Right now Phoebe’s Mammaw is feeding her chicken and she is content. I am praying that tonight’s chemo infusion is not too rough on her, but I expect that it might be since it is the same medicine she received last night. After tonight Phoebe will get a break from most of these chemo meds for a few days and only be on one.

Thank you all for continuing to pray! When the kids are asleep and the house/hospital room is quiet for the night, I enjoy sitting down to read and be encouraged by all of the guestbook posts. Also, I apologize that I don’t have the time to individually thank you right now, but I do recognize some of the names in the guest book as people who have given towards Phoebe’s care. Some of you, we don’t even know in person, but know that we thank you and we are thankful for you!

About Amey Fair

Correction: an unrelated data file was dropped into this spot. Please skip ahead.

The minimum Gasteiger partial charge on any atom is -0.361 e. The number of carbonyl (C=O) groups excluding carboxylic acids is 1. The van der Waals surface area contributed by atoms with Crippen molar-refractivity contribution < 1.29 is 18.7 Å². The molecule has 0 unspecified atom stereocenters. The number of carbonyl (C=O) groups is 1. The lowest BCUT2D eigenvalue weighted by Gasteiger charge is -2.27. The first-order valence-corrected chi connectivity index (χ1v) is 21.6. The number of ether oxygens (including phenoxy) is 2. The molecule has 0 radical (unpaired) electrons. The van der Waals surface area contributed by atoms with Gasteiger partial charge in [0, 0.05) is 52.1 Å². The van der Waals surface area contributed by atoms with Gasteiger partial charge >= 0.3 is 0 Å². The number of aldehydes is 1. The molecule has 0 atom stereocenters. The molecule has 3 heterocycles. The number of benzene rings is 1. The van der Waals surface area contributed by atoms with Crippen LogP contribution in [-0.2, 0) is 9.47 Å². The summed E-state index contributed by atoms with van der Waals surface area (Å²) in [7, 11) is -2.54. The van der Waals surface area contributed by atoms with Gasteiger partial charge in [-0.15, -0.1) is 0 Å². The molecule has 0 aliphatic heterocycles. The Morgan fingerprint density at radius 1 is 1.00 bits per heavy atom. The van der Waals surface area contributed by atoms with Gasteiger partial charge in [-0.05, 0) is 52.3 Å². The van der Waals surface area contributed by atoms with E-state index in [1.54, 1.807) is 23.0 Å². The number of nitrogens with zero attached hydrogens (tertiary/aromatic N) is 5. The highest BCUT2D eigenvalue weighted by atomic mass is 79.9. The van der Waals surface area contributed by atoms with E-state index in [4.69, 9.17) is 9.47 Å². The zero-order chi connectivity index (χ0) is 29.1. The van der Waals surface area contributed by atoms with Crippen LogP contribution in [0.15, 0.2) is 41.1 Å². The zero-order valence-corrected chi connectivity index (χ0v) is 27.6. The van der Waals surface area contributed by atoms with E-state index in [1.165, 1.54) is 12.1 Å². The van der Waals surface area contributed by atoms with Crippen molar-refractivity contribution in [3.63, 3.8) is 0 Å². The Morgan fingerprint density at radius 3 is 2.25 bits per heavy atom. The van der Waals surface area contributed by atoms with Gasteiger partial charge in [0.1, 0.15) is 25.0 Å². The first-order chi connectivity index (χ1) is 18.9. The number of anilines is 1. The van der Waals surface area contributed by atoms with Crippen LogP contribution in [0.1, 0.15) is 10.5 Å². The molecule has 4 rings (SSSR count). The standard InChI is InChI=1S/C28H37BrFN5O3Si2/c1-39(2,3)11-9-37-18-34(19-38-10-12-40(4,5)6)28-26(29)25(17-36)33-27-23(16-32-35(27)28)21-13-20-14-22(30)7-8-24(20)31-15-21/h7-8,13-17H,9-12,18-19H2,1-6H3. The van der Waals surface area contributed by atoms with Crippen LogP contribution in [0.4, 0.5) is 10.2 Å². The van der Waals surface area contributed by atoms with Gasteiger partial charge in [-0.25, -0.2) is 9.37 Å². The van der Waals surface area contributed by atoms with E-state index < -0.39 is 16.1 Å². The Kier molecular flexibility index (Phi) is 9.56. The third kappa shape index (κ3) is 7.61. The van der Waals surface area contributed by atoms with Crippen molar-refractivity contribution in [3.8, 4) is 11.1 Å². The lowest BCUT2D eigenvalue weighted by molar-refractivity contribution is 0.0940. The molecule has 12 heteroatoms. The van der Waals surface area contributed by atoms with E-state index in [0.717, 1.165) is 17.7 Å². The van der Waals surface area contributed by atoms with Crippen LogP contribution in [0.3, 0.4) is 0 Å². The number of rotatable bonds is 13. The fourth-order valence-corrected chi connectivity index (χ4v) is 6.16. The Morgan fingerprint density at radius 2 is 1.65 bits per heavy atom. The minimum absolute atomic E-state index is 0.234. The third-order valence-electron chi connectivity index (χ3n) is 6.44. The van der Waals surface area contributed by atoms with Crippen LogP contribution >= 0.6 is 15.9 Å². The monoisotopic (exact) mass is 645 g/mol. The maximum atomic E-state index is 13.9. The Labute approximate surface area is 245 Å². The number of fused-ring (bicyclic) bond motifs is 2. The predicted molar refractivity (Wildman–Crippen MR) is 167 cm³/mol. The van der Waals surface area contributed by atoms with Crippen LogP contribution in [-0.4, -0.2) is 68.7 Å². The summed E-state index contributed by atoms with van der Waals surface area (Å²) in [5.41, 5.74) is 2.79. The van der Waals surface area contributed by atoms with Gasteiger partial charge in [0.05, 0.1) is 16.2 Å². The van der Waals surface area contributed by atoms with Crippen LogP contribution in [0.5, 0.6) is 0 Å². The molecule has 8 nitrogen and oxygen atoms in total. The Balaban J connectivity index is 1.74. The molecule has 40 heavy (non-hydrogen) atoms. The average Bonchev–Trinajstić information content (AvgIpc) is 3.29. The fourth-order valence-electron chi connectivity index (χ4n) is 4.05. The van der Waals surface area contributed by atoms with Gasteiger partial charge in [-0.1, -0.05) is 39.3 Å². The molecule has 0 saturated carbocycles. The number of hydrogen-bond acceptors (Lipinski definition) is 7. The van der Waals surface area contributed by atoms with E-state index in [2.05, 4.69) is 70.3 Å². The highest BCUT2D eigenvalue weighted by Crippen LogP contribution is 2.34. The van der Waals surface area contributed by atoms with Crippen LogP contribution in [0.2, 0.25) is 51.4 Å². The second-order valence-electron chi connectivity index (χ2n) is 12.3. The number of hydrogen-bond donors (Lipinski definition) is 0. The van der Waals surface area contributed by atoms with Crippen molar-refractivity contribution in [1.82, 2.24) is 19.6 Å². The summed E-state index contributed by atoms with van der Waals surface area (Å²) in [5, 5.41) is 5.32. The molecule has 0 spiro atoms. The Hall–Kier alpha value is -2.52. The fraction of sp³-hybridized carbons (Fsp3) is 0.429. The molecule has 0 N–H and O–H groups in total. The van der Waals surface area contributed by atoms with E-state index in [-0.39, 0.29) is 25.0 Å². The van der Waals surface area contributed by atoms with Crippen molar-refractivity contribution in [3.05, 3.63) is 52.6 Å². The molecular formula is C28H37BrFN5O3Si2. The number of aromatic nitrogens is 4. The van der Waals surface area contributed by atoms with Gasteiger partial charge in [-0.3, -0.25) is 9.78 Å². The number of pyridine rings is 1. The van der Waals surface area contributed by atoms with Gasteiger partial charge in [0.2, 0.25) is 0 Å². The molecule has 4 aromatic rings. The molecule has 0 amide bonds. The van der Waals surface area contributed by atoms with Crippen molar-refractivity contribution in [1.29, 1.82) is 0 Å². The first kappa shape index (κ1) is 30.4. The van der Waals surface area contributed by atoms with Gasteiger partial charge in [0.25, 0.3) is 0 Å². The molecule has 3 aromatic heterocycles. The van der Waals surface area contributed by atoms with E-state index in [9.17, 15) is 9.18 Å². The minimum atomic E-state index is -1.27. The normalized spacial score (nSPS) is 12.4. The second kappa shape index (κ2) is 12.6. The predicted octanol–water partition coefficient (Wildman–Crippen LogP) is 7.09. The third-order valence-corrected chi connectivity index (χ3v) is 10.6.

I am Amey Fair, wife to Nathan, and home-educating Mom to Benjamin (9), Averic (7), Deacon (4) and Phoebe (2) . Phoebe was diagnosed with a rare childhood malignant brain cancer called Atypical Teratoid Rabdoid Tumor on January 1, 2012. She had complete resection surgery to remove the tumor on January 4th and began chemotherapy using the Dana Farber protocol on January 26th. A few weeks ago I was sleeping in the chair next to Phoebe's bed in the hospital when I heard her little voice drawing me out of sleep. It was 3 am and it took me a minute to shake off the slumber. "Mommy I'm a mean girl" I thought she said. "No Phoebe, you're a nice girl!" I replied. "No Mommy, I'm a MIRACLE!" Phoebe said. "I'm a MIRACLE, I'm a MIRACLE, I'm a MIRACLE!" she continued on. My tears welled up and spilled over as she made her declaration. Phoebe doesn't know the word "miracle" nor the concept, she's only 2. It was as if the Lord was speaking through her like a prophetic utterance. She fell right back to sleep and I sat there awake, lingering in the magical moment. Less than 40 children are diagnosed with Phoebe's type of cancer in the U.S. each year. This is why it's called "ATYPICAL Teratoid Rabdoid Tumor". So, I have titled this blog in honor of Phoebe, our "Atypical Miracle". We are YWAM'ers, serving in missions through Youth With A Mission since 1998. Before returning to the states 1 year ago, we lived near Guadalajara Mexico for 3 years. It was during our year of agricultural missions training in Waco, TX that Phoebe began exhibiting symptoms from the pressure of the tumor on her brain. Weight loss, lethargy, extreme thirst and vomiting were her symptoms. We have been granted sabbatical during this time to focus on Phoebe's intensive chemotherapy treatment and are renting a home in Dallas near the Children's hospital where Phoebe is being treated. Like the woman who touched the hem of Jesus' robe in Luke chapter 8, we cling to Him, knowing that He is Phoebe's healer. If we can just touch Him, be near Him, bring Phoebe to Him each day, we have hope. He is our hope. Thank you for coming along on this journey with our family. It's therapeutic for me to write it all out, and in so doing, I hope God will use it for His glory.